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Fed Raises Rates: Stock and Bond Markets Fall on Uncertainty

The Fed may have raised interest rates by 75 basis points, but what’s more important is the Fed’s tone. Is it still hawkish, or did it shift to a more neutral stance?

A 75-basis point rate hike was already baked in, so today’s decision to raise interest rates to 3.75-4.0% didn’t come as a surprise. What was surprising is how the market changed its bias from bullish to bearish.

Ahead of the Fed decision, the stock market was trading lower although the Dow Jones Industrial Average ($INDU) had just moved into positive territory. $INDU has been trading just above its 200-day moving average. The S&P 500 Index ($SPX) was facing resistance from its 100-day moving average and the Nasdaq Composite ($COMPQ) was hovering around its 20-day moving average. The U.S. 10-year Treasury Yield Index ($TNX) wasn’t moving much prior to the Fed announcement, sitting just above 4%.

After the interest rate decision, the three equity indices moved higher and $TNX moved slightly lower, though not by a significant amount. The Fed’s decision to raise rates and the comments we heard suggested the Fed may be taking a slightly dovish stance.

Stock Markets Pivot

However, during Chairman Powell’s press conference, equity markets pulled back and closed lower. This could be because Powell sounded more hawkish than investors expected. Powell indicated that there’s still a lot of work to do and they’re aware of the effects of their cumulative tightening of monetary policy. They also recognize there’s a lag between its actions and impact on the economy. This was enough for the markets to take a U-turn.

CHART 1: DOW FALLS BELOW 200-DAY MOVING AVERAGE. We may not have seen a pivot from the Fed today, but we did see the markets pivot. After the interest rate decisions, the equity markets rallied, but that didn’t last too long. When Chairman Powell took the podium, the markets started falling till the close. Chart source: For illustrative purposes.What can investors expect going forward? Here’s a recap of Fed Chairman Jerome Powell’s comments during his press conference.

Takeaways From Fed Presser

Chairman Powell indicated that the Fed is committed to bringing inflation down to their 2% objective. Inflation is still high and price stability is the Fed’s responsibility.The Fed feels it’s important to move expeditiously, which they have done since March 2022. Ongoing rate increases may be necessary. Ongoing data will be critical in making future interest rate decisions. So just how much interest rates will rise is uncertain.Powell did suggest that the pace at which interest rate hikes will slow could be approaching, but it’s not clear when that might be. There’s still a lot of ground to cover.The U.S. economy has slowed significantly compared to last year. This can be seen in the slowdown in the housing sector, mostly due to higher mortgage rates. Higher food and energy prices make things difficult for many households. But, in spite of the slowdown, the labor market remains tight. Wages aren’t coming down. We may be seeing slight signs of a softening in the jobs market, but we’re not seeing enough of it.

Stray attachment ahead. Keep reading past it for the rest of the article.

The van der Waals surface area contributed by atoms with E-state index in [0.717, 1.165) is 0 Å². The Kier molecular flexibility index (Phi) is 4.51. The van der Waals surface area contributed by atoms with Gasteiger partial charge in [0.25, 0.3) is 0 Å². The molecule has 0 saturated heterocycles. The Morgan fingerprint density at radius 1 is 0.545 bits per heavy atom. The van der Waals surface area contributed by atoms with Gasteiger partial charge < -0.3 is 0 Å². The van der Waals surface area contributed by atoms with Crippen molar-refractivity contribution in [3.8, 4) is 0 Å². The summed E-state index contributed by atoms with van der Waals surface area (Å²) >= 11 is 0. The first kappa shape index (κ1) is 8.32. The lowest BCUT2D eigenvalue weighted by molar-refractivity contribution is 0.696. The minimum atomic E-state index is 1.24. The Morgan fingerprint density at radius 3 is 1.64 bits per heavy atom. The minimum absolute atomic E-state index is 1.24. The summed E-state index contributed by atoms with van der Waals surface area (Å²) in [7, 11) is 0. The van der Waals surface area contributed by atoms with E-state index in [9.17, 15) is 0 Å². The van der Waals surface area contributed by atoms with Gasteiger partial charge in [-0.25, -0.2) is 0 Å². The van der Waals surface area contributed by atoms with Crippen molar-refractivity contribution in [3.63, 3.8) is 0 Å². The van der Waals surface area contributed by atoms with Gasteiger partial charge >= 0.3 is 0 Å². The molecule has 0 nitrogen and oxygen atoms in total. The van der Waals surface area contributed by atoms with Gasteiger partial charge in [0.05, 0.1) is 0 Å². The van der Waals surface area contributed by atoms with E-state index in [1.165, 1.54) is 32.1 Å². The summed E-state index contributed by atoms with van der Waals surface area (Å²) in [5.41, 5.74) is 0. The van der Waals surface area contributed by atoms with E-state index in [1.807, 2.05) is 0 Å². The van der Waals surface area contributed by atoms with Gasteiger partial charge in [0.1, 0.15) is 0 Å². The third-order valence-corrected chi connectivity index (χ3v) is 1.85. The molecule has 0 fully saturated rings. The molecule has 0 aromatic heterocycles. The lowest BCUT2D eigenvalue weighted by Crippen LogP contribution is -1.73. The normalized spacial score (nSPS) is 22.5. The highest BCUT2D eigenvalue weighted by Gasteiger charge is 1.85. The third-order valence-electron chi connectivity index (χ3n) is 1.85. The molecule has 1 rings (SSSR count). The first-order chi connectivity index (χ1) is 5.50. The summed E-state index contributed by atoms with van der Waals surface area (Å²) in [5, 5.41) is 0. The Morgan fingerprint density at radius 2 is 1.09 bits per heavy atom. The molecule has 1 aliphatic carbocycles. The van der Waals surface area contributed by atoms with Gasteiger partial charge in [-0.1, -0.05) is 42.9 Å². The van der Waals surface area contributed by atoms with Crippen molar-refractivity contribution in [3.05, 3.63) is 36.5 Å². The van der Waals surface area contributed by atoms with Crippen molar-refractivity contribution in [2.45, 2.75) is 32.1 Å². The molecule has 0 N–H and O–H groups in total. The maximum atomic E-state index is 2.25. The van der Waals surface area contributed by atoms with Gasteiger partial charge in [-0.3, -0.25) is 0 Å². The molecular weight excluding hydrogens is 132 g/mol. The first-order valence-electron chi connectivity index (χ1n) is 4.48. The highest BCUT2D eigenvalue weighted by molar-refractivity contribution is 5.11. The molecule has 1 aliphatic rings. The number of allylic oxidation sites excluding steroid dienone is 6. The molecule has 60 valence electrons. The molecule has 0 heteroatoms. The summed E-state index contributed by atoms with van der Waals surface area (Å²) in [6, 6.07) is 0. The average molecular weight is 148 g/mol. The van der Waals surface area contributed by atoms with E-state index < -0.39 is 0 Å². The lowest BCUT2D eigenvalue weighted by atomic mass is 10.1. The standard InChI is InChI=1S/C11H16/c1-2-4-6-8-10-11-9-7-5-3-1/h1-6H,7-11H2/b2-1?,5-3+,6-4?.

What Does This Mean for Your Investments?

The initial reaction to the Fed’s policy decision prompted a rally in the stock markets. Bonds also saw a bit of a rally, pushing yields lower. But, given that inflation is still a concern, the Fed doesn’t want to make the mistake of loosening too soon. Powell stated that it’s premature to think about pausing rate hikes and it’ll take time before we start seeing inflation slow down.

In other words, it’s not time to start celebrating just yet. The $INDU dropped below its 200-day moving average, $SPX fell below its 50-day moving average, and $COMPQ fell below its 20-day moving average. And $TNX reverted back to where it was before the rate hike decision was made.

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Jayanthi Gopalakrishnan

Director, Site Content

Disclaimer: This blog is for educational purposes only and should not be construed as financial advice. The ideas and strategies should never be used without first assessing your own personal and financial situation, or without consulting a financial professional.

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